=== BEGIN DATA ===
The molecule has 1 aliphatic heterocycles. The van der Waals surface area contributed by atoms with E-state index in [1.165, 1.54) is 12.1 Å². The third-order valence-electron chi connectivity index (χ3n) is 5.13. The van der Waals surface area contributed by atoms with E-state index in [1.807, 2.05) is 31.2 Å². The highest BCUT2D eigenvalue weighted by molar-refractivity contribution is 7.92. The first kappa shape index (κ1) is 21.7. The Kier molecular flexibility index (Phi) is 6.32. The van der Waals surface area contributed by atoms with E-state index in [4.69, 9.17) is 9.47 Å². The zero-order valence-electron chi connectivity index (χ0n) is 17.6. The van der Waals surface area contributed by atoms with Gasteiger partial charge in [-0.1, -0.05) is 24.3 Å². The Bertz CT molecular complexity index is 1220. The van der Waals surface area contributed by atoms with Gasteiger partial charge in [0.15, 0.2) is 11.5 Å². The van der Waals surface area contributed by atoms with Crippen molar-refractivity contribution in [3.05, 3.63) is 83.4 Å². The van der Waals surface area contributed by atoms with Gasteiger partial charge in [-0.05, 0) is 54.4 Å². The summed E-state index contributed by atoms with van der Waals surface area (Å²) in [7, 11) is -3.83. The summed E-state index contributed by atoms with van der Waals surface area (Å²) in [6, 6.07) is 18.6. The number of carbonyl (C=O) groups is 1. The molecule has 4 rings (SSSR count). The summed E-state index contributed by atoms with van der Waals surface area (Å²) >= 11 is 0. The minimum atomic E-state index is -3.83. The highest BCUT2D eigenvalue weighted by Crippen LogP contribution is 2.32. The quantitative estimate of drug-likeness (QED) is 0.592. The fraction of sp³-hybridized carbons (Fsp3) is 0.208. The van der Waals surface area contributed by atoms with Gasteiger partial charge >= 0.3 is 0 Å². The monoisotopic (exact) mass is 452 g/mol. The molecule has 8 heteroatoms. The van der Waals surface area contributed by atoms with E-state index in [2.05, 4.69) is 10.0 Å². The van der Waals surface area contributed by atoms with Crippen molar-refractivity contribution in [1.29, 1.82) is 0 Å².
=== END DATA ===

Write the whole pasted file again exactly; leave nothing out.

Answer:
The molecule has 1 aliphatic heterocycles. The van der Waals surface area contributed by atoms with E-state index in [1.165, 1.54) is 12.1 Å². The third-order valence-electron chi connectivity index (χ3n) is 5.13. The van der Waals surface area contributed by atoms with E-state index in [1.807, 2.05) is 31.2 Å². The highest BCUT2D eigenvalue weighted by molar-refractivity contribution is 7.92. The first kappa shape index (κ1) is 21.7. The Kier molecular flexibility index (Phi) is 6.32. The van der Waals surface area contributed by atoms with E-state index in [4.69, 9.17) is 9.47 Å². The zero-order valence-electron chi connectivity index (χ0n) is 17.6. The van der Waals surface area contributed by atoms with Gasteiger partial charge in [-0.1, -0.05) is 24.3 Å². The Bertz CT molecular complexity index is 1220. The van der Waals surface area contributed by atoms with Gasteiger partial charge in [0.15, 0.2) is 11.5 Å². The van der Waals surface area contributed by atoms with Crippen molar-refractivity contribution in [3.05, 3.63) is 83.4 Å². The van der Waals surface area contributed by atoms with Gasteiger partial charge in [-0.05, 0) is 54.4 Å². The summed E-state index contributed by atoms with van der Waals surface area (Å²) in [7, 11) is -3.83. The summed E-state index contributed by atoms with van der Waals surface area (Å²) in [6, 6.07) is 18.6. The number of carbonyl (C=O) groups is 1. The molecule has 4 rings (SSSR count). The summed E-state index contributed by atoms with van der Waals surface area (Å²) >= 11 is 0. The minimum atomic E-state index is -3.83. The highest BCUT2D eigenvalue weighted by Crippen LogP contribution is 2.32. The quantitative estimate of drug-likeness (QED) is 0.592. The fraction of sp³-hybridized carbons (Fsp3) is 0.208. The van der Waals surface area contributed by atoms with Gasteiger partial charge >= 0.3 is 0 Å². The monoisotopic (exact) mass is 452 g/mol. The molecule has 8 heteroatoms. The van der Waals surface area contributed by atoms with E-state index in [2.05, 4.69) is 10.0 Å². The van der Waals surface area contributed by atoms with Crippen molar-refractivity contribution in [1.29, 1.82) is 0 Å².